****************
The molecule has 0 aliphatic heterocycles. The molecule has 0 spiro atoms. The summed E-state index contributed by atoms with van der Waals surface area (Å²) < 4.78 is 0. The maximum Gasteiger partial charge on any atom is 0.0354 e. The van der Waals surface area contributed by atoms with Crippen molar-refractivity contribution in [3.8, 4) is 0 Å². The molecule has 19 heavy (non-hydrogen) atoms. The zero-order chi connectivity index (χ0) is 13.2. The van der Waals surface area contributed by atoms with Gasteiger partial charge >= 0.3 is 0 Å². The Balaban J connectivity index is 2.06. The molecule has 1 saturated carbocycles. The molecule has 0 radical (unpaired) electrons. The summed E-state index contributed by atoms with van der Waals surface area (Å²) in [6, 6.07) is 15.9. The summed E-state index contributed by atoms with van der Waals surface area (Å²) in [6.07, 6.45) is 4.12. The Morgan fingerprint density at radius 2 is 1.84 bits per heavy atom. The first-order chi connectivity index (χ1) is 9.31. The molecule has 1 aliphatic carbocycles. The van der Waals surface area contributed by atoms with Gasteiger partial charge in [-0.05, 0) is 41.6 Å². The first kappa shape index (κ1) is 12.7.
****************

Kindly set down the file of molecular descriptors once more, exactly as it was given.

The molecule has 0 aliphatic heterocycles. The molecule has 0 spiro atoms. The summed E-state index contributed by atoms with van der Waals surface area (Å²) < 4.78 is 0. The maximum Gasteiger partial charge on any atom is 0.0354 e. The van der Waals surface area contributed by atoms with Crippen molar-refractivity contribution in [3.8, 4) is 0 Å². The molecule has 19 heavy (non-hydrogen) atoms. The zero-order chi connectivity index (χ0) is 13.2. The van der Waals surface area contributed by atoms with Gasteiger partial charge >= 0.3 is 0 Å². The Balaban J connectivity index is 2.06. The molecule has 1 saturated carbocycles. The molecule has 0 radical (unpaired) electrons. The summed E-state index contributed by atoms with van der Waals surface area (Å²) in [6, 6.07) is 15.9. The summed E-state index contributed by atoms with van der Waals surface area (Å²) in [6.07, 6.45) is 4.12. The Morgan fingerprint density at radius 2 is 1.84 bits per heavy atom. The first-order chi connectivity index (χ1) is 9.31. The molecule has 1 aliphatic carbocycles. The van der Waals surface area contributed by atoms with Gasteiger partial charge in [-0.05, 0) is 41.6 Å². The first kappa shape index (κ1) is 12.7.